by: Gari Lister
I woke up this morning and checked my phone as I lay in bed (yes, I know it’s terrible. . . ) and here is what I read over and over again:
“I can’t take it anymore. I just can’t.”
“He’s killed the best parts of me.”
“I hate it. I even hate her.”
I so get it. I have been there – parenting traumatized children is really, really hard. Sometimes it absolutely, positively SUCKS (for lack of a more sophisticated word).
Here’s what you should NOT do: ignore your feelings. Keep trudging on. Muscle through.
I will tell you what I learned the hard way: Keeping your head down and muscling through your days with that kind of exhaustion and pain DOES NOT HELP. It does not help your child, and it does not help you – it doesn’t help anything, in fact. Muscling through works in short crises. It works when everyone in the house has the flu, or when you are moving, or when there’s a tornado. It doesn’t work when the crisis continues month after month, year after year.
Here’s what DOES work: Stop, Breathe and Re-Start. What does that mean when you are parenting an incredibly difficult little person (or bigger person who just acts like a small child)?
It means: YOU NEED A BREAK. In an ideal world, go to a moms’ retreat THIS WEEKEND. Get away with parents who get it and will love you and support you. Laugh and walk on the beach. Get respite, and go to a baseball game or a movie or just a long dinner with your husband or your best friend.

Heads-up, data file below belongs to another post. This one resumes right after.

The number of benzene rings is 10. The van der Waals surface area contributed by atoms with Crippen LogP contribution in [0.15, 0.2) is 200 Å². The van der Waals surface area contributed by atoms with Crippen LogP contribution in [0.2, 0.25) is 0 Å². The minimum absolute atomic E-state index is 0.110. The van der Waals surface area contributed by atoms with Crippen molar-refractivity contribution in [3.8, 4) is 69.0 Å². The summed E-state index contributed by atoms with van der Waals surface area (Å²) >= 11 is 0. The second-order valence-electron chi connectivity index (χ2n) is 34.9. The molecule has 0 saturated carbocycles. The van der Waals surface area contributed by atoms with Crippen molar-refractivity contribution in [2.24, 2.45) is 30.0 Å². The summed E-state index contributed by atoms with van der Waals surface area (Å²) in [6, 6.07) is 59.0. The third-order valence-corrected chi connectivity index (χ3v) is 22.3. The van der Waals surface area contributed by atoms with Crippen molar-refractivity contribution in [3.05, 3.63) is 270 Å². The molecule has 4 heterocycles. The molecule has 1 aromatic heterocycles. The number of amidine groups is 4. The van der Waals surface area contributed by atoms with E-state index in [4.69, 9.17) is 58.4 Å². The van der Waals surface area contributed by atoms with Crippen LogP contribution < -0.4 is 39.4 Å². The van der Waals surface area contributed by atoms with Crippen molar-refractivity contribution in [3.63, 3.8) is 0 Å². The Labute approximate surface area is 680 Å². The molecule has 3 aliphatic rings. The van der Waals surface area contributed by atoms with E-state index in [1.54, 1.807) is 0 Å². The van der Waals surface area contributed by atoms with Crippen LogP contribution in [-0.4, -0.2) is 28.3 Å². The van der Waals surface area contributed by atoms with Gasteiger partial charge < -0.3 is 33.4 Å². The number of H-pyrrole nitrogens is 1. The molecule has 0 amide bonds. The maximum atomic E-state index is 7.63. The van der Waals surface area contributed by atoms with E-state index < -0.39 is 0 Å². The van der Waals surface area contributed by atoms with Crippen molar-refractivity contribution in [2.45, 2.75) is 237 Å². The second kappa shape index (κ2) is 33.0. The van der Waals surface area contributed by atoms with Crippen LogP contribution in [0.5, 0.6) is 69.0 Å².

Sadly, we don’t all live in ideal worlds. We don’t all have respite, and we can’t all be refreshed with “just” a dinner. So what to do?
CHANGE something. ANYTHING. Start a new yoga class. If you can’t get to class, buy a DVD or download a class. Start going for walks and listening to podcasts. Pick a room and redecorate it. You don’t need to buy new furniture – try a new color paint. Move your furniture around – move your bed to a different wall, or switch up the position of your living room couch.
Ignore your significant other who might say un-helpful things like: “But the paint looks fine – why are we doing this?” (Or if you live in my house, “Not again?”)
Changing your daily routine and your surroundings can help give you a new perspective – both physical and mental. When I’ve changed my day just a little bit, when I’ve recharged my physical surroundings, often I have found that I start – just bit by bit – to have a different perspective on my child and what makes him act the way he does. And sometimes that switch in perspective is exactly what I need to find the next step on the way to healing.
So go out there and CHANGE something.